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Connecticut AG’s Wi-Spy Deal With Google Shows Need for Congressional Hearings, Consumer Watchdog Says

SANTA MONICA, Calif. Jan. 28, 2011 Connecticut George Jepsen

Google agreed to admit its Street View cars had collected private user information including URLs of requested Web pages, partial or complete email communications or other information, but won’t give the AG what it collected. The stipulation will avoid going to court as settlement negotiations continue, Jepsen said. He is coordinating a 40-state probe into the Wi-Spy incident.

John M. Simpson Eric Schmidt

Washington, D.C.

San Jose, CA.

Consumer Watchdog seeks to have Schmidt answer questions such as:

  • Why did Google gather data from the Wi-Fi networks?
  • What plans were there to use the data?
  • Who authorized the project and supervised it?
  • Who at Google has used, analyzed or otherwise accessed payload data and for what purpose?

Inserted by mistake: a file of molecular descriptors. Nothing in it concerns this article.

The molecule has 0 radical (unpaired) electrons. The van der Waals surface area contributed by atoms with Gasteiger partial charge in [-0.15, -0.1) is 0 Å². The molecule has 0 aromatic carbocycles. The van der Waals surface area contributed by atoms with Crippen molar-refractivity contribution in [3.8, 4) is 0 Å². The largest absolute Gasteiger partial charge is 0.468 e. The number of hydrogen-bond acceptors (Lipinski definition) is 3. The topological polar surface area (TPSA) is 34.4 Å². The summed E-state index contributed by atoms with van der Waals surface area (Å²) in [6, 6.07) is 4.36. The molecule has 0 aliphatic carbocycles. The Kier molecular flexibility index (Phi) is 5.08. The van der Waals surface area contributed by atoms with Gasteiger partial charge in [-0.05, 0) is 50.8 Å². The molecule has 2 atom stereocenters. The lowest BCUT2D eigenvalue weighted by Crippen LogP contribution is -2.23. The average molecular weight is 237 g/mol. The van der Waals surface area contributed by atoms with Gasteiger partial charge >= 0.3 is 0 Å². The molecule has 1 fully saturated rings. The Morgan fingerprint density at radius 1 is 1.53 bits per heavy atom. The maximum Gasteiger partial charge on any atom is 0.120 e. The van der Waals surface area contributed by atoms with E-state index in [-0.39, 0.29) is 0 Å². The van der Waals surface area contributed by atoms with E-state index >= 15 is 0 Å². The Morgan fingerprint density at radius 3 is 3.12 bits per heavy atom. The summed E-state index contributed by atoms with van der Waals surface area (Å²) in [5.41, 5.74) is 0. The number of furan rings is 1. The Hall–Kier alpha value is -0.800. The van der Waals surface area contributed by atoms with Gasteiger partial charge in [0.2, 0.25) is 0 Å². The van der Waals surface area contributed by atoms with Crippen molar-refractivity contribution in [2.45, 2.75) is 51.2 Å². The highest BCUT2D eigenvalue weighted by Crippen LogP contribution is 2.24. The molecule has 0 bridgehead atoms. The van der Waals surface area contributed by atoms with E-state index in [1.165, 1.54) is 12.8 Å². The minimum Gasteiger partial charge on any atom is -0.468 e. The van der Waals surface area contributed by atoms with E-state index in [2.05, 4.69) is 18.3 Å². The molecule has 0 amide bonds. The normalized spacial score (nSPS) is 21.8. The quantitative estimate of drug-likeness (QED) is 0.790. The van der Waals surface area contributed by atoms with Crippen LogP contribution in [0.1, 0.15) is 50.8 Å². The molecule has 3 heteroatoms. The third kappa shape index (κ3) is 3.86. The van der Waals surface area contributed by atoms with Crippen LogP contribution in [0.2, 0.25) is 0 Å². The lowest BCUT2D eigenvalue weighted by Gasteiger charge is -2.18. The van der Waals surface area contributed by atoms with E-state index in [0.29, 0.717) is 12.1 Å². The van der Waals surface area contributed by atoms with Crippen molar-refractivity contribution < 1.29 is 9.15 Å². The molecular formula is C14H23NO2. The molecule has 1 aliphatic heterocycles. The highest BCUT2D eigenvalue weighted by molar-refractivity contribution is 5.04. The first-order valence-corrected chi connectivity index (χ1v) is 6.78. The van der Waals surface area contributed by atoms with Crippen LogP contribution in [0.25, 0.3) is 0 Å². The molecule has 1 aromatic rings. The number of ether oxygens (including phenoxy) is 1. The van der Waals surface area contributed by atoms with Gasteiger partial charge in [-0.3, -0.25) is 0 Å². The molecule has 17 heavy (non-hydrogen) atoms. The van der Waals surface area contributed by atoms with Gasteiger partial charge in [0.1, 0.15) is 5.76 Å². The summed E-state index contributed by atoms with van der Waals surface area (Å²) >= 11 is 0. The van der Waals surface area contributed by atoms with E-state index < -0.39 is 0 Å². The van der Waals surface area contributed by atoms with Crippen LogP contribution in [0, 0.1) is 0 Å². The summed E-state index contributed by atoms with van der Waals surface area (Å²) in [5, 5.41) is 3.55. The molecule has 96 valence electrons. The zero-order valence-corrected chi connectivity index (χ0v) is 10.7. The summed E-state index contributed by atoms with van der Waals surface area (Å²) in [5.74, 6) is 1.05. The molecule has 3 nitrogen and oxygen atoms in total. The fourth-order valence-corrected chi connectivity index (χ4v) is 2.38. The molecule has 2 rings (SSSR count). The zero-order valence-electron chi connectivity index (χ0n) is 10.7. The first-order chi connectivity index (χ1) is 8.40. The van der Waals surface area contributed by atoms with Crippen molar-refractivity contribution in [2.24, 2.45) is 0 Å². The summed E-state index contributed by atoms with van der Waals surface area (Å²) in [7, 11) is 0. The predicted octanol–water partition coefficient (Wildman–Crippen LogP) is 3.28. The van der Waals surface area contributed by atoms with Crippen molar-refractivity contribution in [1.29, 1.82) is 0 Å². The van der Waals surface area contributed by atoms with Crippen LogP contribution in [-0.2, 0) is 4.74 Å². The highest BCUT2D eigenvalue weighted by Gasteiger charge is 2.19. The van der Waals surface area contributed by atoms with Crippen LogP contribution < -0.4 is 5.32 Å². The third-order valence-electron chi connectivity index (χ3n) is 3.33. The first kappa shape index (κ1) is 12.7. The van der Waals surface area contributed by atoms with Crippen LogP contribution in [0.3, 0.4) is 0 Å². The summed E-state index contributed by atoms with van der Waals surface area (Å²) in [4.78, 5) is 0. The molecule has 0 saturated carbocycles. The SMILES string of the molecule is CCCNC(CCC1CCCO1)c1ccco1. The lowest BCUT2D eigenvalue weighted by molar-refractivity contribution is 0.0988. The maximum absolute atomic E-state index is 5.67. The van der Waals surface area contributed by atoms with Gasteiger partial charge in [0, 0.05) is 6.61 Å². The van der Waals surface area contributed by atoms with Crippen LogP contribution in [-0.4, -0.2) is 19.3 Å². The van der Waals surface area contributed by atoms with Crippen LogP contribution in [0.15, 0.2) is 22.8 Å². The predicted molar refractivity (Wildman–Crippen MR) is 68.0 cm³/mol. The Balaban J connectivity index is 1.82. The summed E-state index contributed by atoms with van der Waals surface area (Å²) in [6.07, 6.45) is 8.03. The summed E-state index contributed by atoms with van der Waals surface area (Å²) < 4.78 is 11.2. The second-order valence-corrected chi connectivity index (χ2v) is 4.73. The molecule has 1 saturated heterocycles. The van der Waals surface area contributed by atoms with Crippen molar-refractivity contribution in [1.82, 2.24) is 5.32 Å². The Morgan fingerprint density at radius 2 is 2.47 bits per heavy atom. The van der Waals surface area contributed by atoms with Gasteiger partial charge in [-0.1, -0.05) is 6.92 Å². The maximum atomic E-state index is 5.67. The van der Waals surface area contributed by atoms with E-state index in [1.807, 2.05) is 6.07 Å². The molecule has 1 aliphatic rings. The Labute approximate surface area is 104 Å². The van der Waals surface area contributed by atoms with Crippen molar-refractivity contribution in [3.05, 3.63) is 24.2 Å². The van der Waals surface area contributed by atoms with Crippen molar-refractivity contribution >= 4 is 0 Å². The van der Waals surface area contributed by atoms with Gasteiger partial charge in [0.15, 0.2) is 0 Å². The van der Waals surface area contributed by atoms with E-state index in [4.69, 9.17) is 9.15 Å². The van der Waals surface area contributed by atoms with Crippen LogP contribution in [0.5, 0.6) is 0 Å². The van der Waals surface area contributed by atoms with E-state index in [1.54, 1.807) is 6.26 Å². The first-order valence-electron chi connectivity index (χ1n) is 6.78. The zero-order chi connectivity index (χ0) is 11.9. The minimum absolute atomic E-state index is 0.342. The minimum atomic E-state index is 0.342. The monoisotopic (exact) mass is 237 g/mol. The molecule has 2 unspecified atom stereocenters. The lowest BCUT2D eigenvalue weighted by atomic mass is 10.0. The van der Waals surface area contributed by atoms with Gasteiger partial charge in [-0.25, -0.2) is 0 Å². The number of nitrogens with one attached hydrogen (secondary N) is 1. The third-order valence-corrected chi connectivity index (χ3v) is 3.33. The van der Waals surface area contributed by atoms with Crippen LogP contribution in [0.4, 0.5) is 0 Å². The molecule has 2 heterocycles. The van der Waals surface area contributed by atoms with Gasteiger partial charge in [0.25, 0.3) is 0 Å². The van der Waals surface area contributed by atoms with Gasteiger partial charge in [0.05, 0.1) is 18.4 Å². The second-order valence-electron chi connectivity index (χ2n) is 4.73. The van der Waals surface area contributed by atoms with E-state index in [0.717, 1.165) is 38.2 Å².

• If the data was collected "by accident," why did Google seek a patent on the process that was used to gather the data?
  • How can Google assure us this won’t happen again?
  • How many Americans’ private information was collected by Google?
  • What kind of information was collected? Emails, passwords, financial information, medical data, searches, videos? What else?

Consumer Watchdog has been working to protect consumers’ online privacy rights and educate them about the issues through its Inside Google Project. The goal has been to convince Google of the social and economic importance of giving consumers control over their online lives. By persuading Google, the Internet’s leading company, to adopt adequate guarantees, its policies could become the gold standard for privacy for the industry, potentially improving the performance of the entire online sector.

Consumer Watchdog Washington, DC Santa Monica, Ca. . Visit our new Google Privacy and Accountability Project website:

SOURCE Consumer Watchdog

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